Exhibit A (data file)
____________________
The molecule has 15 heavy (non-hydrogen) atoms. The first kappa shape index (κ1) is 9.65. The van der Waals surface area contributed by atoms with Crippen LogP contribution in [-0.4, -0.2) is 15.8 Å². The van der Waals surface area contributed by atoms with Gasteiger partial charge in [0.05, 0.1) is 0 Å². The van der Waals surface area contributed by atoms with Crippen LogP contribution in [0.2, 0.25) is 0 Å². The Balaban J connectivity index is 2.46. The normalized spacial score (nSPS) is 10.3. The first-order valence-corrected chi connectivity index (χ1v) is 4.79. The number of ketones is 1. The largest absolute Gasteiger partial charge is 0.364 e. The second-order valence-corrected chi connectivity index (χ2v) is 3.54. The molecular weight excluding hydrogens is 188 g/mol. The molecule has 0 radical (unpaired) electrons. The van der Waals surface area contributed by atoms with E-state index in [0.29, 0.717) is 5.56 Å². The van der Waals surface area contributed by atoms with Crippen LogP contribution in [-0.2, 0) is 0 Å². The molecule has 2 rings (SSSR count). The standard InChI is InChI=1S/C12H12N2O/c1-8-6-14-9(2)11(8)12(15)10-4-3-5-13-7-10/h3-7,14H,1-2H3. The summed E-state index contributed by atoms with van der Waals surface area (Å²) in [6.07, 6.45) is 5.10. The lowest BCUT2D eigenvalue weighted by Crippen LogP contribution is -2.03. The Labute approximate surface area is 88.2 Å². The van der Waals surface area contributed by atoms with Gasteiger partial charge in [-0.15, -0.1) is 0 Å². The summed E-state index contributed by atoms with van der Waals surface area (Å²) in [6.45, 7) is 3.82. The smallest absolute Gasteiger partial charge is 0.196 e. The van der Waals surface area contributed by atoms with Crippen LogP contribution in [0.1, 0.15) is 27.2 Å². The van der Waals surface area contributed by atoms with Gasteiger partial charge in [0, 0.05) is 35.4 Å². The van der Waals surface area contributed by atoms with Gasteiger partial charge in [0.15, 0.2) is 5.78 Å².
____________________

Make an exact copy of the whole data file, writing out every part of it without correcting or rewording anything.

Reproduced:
The molecule has 15 heavy (non-hydrogen) atoms. The first kappa shape index (κ1) is 9.65. The van der Waals surface area contributed by atoms with Crippen LogP contribution in [-0.4, -0.2) is 15.8 Å². The van der Waals surface area contributed by atoms with Gasteiger partial charge in [0.05, 0.1) is 0 Å². The van der Waals surface area contributed by atoms with Crippen LogP contribution in [0.2, 0.25) is 0 Å². The Balaban J connectivity index is 2.46. The normalized spacial score (nSPS) is 10.3. The first-order valence-corrected chi connectivity index (χ1v) is 4.79. The number of ketones is 1. The largest absolute Gasteiger partial charge is 0.364 e. The second-order valence-corrected chi connectivity index (χ2v) is 3.54. The molecular weight excluding hydrogens is 188 g/mol. The molecule has 0 radical (unpaired) electrons. The van der Waals surface area contributed by atoms with E-state index in [0.29, 0.717) is 5.56 Å². The van der Waals surface area contributed by atoms with Crippen LogP contribution in [-0.2, 0) is 0 Å². The molecule has 2 rings (SSSR count). The standard InChI is InChI=1S/C12H12N2O/c1-8-6-14-9(2)11(8)12(15)10-4-3-5-13-7-10/h3-7,14H,1-2H3. The summed E-state index contributed by atoms with van der Waals surface area (Å²) in [6.07, 6.45) is 5.10. The lowest BCUT2D eigenvalue weighted by Crippen LogP contribution is -2.03. The Labute approximate surface area is 88.2 Å². The van der Waals surface area contributed by atoms with Gasteiger partial charge in [-0.15, -0.1) is 0 Å². The summed E-state index contributed by atoms with van der Waals surface area (Å²) in [6.45, 7) is 3.82. The smallest absolute Gasteiger partial charge is 0.196 e. The van der Waals surface area contributed by atoms with Crippen LogP contribution in [0.1, 0.15) is 27.2 Å². The van der Waals surface area contributed by atoms with Gasteiger partial charge in [0, 0.05) is 35.4 Å². The van der Waals surface area contributed by atoms with Gasteiger partial charge in [0.15, 0.2) is 5.78 Å².